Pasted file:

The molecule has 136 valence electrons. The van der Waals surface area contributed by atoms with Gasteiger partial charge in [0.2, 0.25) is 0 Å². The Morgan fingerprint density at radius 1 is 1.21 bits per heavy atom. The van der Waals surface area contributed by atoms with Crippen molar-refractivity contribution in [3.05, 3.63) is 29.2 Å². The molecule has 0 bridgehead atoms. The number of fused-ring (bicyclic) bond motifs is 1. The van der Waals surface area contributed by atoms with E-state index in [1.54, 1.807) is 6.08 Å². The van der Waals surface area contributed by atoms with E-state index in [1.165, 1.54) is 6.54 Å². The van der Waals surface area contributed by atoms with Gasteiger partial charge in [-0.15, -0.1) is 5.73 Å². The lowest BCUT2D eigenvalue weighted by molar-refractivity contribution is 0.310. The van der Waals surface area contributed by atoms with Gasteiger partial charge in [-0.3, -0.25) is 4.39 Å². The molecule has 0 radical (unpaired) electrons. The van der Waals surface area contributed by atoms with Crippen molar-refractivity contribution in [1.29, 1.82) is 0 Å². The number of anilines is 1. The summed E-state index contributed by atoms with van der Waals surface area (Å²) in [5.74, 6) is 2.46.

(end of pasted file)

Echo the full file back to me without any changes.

The molecule has 136 valence electrons. The van der Waals surface area contributed by atoms with Gasteiger partial charge in [0.2, 0.25) is 0 Å². The Morgan fingerprint density at radius 1 is 1.21 bits per heavy atom. The van der Waals surface area contributed by atoms with Crippen molar-refractivity contribution in [3.05, 3.63) is 29.2 Å². The molecule has 0 bridgehead atoms. The number of fused-ring (bicyclic) bond motifs is 1. The van der Waals surface area contributed by atoms with E-state index in [1.54, 1.807) is 6.08 Å². The van der Waals surface area contributed by atoms with E-state index in [1.165, 1.54) is 6.54 Å². The van der Waals surface area contributed by atoms with Gasteiger partial charge in [-0.15, -0.1) is 5.73 Å². The lowest BCUT2D eigenvalue weighted by molar-refractivity contribution is 0.310. The van der Waals surface area contributed by atoms with Gasteiger partial charge in [-0.3, -0.25) is 4.39 Å². The molecule has 0 radical (unpaired) electrons. The van der Waals surface area contributed by atoms with Crippen molar-refractivity contribution in [1.29, 1.82) is 0 Å². The number of anilines is 1. The summed E-state index contributed by atoms with van der Waals surface area (Å²) in [5.74, 6) is 2.46.